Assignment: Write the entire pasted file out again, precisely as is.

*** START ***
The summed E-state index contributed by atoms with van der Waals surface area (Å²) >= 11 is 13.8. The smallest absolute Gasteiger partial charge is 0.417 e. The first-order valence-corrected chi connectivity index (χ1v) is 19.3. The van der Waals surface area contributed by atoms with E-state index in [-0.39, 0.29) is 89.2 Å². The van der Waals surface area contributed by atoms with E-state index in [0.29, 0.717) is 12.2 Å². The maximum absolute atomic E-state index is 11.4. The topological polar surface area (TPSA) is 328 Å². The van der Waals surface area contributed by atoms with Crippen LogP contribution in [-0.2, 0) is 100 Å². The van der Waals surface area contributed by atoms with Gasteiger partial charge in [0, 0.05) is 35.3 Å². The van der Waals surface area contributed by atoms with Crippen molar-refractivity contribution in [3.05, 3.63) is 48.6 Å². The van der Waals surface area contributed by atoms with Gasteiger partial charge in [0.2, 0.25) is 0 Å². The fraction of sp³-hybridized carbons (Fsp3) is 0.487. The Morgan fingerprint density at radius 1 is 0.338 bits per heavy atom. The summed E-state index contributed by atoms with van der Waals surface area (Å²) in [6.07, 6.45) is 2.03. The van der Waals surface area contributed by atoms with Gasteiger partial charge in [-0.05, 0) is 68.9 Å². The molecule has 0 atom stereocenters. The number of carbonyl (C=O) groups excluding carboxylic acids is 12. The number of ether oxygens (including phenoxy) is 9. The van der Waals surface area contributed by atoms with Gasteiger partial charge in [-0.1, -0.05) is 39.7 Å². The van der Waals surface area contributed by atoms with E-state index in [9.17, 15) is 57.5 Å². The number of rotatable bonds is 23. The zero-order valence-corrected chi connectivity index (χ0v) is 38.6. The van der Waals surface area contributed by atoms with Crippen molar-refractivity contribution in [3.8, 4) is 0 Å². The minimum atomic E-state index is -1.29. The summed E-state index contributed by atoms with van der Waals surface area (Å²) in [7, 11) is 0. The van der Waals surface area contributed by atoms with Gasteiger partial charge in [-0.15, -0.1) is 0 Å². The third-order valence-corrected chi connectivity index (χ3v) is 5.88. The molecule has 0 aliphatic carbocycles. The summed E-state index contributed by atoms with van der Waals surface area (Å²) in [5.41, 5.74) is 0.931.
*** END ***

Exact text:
The summed E-state index contributed by atoms with van der Waals surface area (Å²) >= 11 is 13.8. The smallest absolute Gasteiger partial charge is 0.417 e. The first-order valence-corrected chi connectivity index (χ1v) is 19.3. The van der Waals surface area contributed by atoms with E-state index in [-0.39, 0.29) is 89.2 Å². The van der Waals surface area contributed by atoms with E-state index in [0.29, 0.717) is 12.2 Å². The maximum absolute atomic E-state index is 11.4. The topological polar surface area (TPSA) is 328 Å². The van der Waals surface area contributed by atoms with Crippen LogP contribution in [-0.2, 0) is 100 Å². The van der Waals surface area contributed by atoms with Gasteiger partial charge in [0, 0.05) is 35.3 Å². The van der Waals surface area contributed by atoms with Crippen molar-refractivity contribution in [3.05, 3.63) is 48.6 Å². The van der Waals surface area contributed by atoms with Gasteiger partial charge in [0.2, 0.25) is 0 Å². The fraction of sp³-hybridized carbons (Fsp3) is 0.487. The Morgan fingerprint density at radius 1 is 0.338 bits per heavy atom. The summed E-state index contributed by atoms with van der Waals surface area (Å²) in [6.07, 6.45) is 2.03. The van der Waals surface area contributed by atoms with Gasteiger partial charge in [-0.05, 0) is 68.9 Å². The molecule has 0 atom stereocenters. The number of carbonyl (C=O) groups excluding carboxylic acids is 12. The number of ether oxygens (including phenoxy) is 9. The van der Waals surface area contributed by atoms with Gasteiger partial charge in [-0.1, -0.05) is 39.7 Å². The van der Waals surface area contributed by atoms with E-state index in [9.17, 15) is 57.5 Å². The number of rotatable bonds is 23. The zero-order valence-corrected chi connectivity index (χ0v) is 38.6. The van der Waals surface area contributed by atoms with Crippen molar-refractivity contribution in [3.8, 4) is 0 Å². The minimum atomic E-state index is -1.29. The summed E-state index contributed by atoms with van der Waals surface area (Å²) in [7, 11) is 0. The van der Waals surface area contributed by atoms with Gasteiger partial charge in [-0.15, -0.1) is 0 Å². The third-order valence-corrected chi connectivity index (χ3v) is 5.88. The molecule has 0 aliphatic carbocycles. The summed E-state index contributed by atoms with van der Waals surface area (Å²) in [5.41, 5.74) is 0.931.